And yet, far from a referendum on #MeToo, the public conversation around Christine Blasey Ford’s accusation against Kavanaugh shows that the #MeToo movement has already won — or, at least, made an important difference. For the conversation has shifted dramatically from one about what constitutes a crime to one about what constitutes evidence of a crime.
When Anita Hill accused Clarence Thomas of sexual harassment three decades ago, even some Democrats didn’t acknowledge that what Thomas was accused of — describing pornography and genitalia and repeatedly asking Hill on dates — amounted to “a silver bullet.” Sen. Howard M. Metzenbaum, an Ohio Democrat, famously said, “If that’s sexual harassment, half the senators on Capitol Hill could be accused."
And, of course, Republicans were even worse. Sen. Arlen Specter of Pennsylvania accused Hill of perjury and suggested the accusations were the result of Hill seeking revenge because Thomas didn’t show enough sexual interest in her.
Twenty-seven years later, we are living in a very different world. Few people are defending the behavior of which Kavanaugh stands accused, even among conservatives who would very much like to see him confirmed.
More surprising, fewer still are accusing Ford of lying. For conservatives and liberals alike, the pertinent question regarding Ford’s accusation is not whether she’s lying, or whether Kavanaugh’s alleged behaviors can be forgiven as the folly of youth. The question is whether there’s enough evidence, and what would constitute evidence of a crime.
That attempted rape at age 17 should be disqualifying for a potential Supreme Court justice is accepted by almost all. Prominent conservative voices — including prominent conservative male voices like Ben Shapiro and Seth Mandel and David French — have called Ford’s claims serious and worthy of further investigation.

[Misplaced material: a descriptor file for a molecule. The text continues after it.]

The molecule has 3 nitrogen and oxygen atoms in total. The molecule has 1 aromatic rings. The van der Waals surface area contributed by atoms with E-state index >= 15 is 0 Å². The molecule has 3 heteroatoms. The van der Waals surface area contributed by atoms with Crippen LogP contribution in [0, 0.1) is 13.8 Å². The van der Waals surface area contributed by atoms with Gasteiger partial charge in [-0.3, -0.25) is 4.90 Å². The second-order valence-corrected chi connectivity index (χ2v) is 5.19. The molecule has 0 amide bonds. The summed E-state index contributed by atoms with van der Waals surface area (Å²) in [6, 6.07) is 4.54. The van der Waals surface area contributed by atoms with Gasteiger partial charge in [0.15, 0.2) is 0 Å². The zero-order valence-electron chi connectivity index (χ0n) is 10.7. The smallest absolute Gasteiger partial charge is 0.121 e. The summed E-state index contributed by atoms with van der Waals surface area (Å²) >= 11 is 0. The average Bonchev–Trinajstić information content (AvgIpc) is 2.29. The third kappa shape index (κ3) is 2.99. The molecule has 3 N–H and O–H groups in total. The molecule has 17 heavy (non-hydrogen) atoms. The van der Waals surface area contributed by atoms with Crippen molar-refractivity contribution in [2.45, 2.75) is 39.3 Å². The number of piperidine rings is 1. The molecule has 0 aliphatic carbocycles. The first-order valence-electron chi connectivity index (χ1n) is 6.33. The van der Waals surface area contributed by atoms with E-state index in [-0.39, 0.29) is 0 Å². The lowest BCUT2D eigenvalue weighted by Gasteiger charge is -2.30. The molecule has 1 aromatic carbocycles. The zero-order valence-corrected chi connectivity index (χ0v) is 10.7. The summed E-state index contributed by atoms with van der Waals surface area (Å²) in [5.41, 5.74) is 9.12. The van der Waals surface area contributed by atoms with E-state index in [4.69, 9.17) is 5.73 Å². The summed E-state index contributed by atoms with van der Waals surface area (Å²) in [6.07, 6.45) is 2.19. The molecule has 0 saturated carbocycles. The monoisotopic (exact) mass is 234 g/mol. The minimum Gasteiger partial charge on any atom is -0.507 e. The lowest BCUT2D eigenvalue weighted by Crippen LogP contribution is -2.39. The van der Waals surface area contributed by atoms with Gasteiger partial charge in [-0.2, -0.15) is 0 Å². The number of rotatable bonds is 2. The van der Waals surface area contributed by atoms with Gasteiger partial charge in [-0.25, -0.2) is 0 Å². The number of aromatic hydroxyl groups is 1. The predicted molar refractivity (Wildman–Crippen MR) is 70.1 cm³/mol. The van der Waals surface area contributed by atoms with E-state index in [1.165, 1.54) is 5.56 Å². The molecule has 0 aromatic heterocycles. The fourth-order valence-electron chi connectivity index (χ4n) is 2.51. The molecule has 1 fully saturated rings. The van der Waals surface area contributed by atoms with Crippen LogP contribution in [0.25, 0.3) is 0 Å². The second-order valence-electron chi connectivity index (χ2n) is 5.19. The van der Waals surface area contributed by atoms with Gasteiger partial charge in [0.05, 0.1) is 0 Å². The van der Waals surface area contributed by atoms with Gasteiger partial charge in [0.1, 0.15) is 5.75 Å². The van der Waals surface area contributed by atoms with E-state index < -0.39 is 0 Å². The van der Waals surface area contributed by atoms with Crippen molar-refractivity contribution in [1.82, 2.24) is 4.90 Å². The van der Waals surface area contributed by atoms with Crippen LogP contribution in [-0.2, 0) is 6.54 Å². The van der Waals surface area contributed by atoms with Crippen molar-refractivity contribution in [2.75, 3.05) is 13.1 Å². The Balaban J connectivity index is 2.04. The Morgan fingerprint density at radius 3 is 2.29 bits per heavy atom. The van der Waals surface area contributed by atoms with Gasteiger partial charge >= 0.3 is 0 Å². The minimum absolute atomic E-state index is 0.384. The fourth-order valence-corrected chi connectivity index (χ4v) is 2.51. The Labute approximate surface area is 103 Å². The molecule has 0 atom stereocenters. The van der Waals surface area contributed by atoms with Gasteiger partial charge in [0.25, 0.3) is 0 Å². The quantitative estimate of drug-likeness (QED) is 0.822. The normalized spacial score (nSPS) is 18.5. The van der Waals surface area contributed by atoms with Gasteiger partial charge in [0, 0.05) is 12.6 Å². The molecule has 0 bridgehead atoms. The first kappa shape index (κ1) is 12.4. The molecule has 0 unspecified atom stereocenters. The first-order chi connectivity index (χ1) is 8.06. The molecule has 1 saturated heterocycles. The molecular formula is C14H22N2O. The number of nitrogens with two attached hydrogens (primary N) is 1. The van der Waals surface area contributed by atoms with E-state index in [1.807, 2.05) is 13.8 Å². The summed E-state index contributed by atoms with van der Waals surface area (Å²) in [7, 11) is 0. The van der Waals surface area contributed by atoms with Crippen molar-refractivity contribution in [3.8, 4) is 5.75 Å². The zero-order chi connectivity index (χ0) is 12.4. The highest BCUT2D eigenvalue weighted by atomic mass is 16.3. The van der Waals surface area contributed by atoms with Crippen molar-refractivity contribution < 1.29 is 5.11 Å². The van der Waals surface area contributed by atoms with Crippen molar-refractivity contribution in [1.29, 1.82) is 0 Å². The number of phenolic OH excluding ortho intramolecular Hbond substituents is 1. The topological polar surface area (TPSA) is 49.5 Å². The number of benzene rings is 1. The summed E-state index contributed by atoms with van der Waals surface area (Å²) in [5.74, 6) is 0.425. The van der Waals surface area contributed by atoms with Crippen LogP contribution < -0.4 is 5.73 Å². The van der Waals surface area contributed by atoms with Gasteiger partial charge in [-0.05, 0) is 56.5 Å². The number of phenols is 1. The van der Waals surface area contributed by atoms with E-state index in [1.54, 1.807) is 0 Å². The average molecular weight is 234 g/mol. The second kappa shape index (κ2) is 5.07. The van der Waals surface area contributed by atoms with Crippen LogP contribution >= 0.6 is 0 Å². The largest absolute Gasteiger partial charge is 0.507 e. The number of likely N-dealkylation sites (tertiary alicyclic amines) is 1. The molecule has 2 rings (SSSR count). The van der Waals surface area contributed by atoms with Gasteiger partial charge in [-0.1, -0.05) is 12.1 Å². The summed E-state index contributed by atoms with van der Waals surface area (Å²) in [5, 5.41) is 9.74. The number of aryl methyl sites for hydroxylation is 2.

Instead of calling Ford a liar or minimizing the accusations against Kavanaugh, many conservatives are demanding evidence for her claim or resorting to the theory that she is mistaken, which is a far cry from accusing her of lying. One ill-advised version of this was the much-circulated theory of conservative strategist Ed Whelan, who tweeted an elaborate doppelganger theory.
Outlandish as such speculation may seem, it speaks to a sense of restraint among Republicans.
This sea change may stem from the approaching midterms, in which suburban women already disgusted with the allegations against the president himself will be key, and no one wants to risk alienating a voting bloc. As John Danforth, former Republican senator from Missouri and Thomas’s champion during his 1991 confirmation hearings told the New York Times, “Members of the Senate, especially in the #MeToo era, have got to walk on eggshells.”
And yet, that accusing a woman of lying about sexual assault is tantamount to alienating a voting bloc is further proof of how far we’ve come. Despite the sharp partisan lines surrounding Kavanaugh and Trump, conservatives and liberals have found something they agree about: While liberals may think that an accusation is enough to bar a SCOTUS candidate and many conservatives do not, both sides increasingly agree that sexual assault should be treated seriously, demanding elaboration rather than silence.
In other words, Ford’s accusation, met with requests for proof from Kavanaugh’s supporters, shows that we are living in a world where most people — even most conservatives — treat accusations as potentially credible. Ours is no longer the world of the “Access Hollywood” tape. It’s not even the Roy Moore world. It’s the #MeToo world now.
Conservatives and liberals may differ on what constitutes that standard of proof. But that’s much better than differing on what constitutes acceptable sexual behavior. And it’s infinitely better than treating all women as liars.
Even if Kavanaugh is confirmed, we should rest assured that the #MeToo movement has made a difference, however much work remains.